Why is MAP Growth Essential? Three Educators Explain

Why is MAP Growth Essential? Three Educators ExplainThis week, two teachers and a superintendent – all MAP Growth users – talked about how the MAP Growth assessment is valuable for teaching and learning. Reflecting back on the school year, the educators explain the impact of useful, reliable data on engaging students in their own learning. These are their stories.
 

  1. In New York’s Newsday, the editorial board writes that “There are tests that no one boycotts.” The board advocates for “the adoption of effective, adaptive testing” – and mentions MAP Growth specifically as an example. The editorial states:
     
    “Such MAP tests are the reason Rockville Centre School District Superintendent Bill Johnson doesn’t mind that 60 percent of his third- through eighth-graders opt out of the required state tests. His district also offers MAP [Growth] testing in kindergarten through eighth grade.
     
    ‘It’s an incredibly valuable tool and the teachers and parents love it,’ Johnson said. ‘It provides a real comfort level.’ And how many take it? ‘Oh, no one opts out of the MAP,’ Johnson said.”
     
    Read the full editorial here.
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  3. Fourth grade teacher Ashley Randall of Colinas del Norte Elementary in New Mexico writesTesting has its place in education” in the Albuquerque Journal:
     
    “As a teacher, I use tests throughout the school year to measure my students’ progress and to better understand how I can support their learning. These tests also provide valuable feedback to students and their parents on where students excel and where they may need some additional help. Instead of feeling frustrated, students have the tools and the opportunity to monitor their own growth and the impact of their efforts.
     
    Just this past school year, one of my students was able to see that he grew 25 points in math and reading on the MAP [Growth] assessment – 15 points more than the majority of his peers. Being able to show him what he could do and where he excelled helped him gain confidence.”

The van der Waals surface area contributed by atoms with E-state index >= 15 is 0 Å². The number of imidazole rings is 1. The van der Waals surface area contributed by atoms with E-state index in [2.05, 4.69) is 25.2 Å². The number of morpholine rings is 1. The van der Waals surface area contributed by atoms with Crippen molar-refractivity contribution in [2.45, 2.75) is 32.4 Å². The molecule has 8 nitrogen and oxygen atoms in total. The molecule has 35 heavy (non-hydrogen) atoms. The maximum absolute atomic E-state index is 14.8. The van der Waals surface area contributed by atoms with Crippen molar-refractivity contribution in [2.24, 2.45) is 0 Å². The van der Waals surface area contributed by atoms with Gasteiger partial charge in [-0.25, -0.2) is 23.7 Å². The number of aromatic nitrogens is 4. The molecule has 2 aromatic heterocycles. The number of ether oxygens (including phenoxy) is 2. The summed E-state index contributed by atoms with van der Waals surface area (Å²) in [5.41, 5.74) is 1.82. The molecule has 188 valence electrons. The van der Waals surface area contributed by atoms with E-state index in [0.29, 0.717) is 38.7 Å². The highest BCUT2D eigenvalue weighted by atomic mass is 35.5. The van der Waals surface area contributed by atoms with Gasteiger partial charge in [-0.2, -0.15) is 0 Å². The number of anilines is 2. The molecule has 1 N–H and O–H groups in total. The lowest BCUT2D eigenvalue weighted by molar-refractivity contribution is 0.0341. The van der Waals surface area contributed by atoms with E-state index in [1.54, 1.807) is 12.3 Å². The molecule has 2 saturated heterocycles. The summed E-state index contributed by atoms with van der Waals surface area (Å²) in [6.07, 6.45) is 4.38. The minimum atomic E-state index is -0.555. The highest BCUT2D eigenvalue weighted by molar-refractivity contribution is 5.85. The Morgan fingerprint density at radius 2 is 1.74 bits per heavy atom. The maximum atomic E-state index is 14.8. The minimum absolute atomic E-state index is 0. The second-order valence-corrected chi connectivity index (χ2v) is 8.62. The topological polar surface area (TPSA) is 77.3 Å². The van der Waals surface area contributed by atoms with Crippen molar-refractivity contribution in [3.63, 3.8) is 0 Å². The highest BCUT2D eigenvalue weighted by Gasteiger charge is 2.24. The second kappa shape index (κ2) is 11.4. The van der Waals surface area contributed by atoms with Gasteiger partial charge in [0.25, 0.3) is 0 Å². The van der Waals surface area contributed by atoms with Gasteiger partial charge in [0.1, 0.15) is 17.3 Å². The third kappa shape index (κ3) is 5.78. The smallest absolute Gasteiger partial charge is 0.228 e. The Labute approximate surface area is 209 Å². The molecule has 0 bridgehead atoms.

Read Ashley’s full story here.
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  5. Sarah Beachkovsky, an eighth grade teacher in South Carolina, writes about what MAP Growth means to her and her students in this Hechinger Report column, “When Hurricane Matthew hit my community hard, these tests kept my eighth graders from losing more ground.”
     
    “While student testing often receives negative attention, my colleagues and I take an alternate view on it. That’s why when there was a question about eliminating the spring Measures of Academic Progress, or MAP, growth assessment, our English department spoke up.
     
    [D]ata can and should provide valuable information to teachers, students and parents about each child’s learning, and it is a critical tool for developing my teaching strategy and curriculum.
     
    Assessments are also a valuable tool to help put kids in the driver’s seat of their own learning by giving them ownership of their education…. The spring MAP test shows students right away the culmination of their year of hard work. They see the goals they have met and growth they’ve made, which they can be proud of and celebrate.”
     
    Read Sarah’s full column here.

 
To learn more about MAP Growth and how it can be used at your school or district, contact us.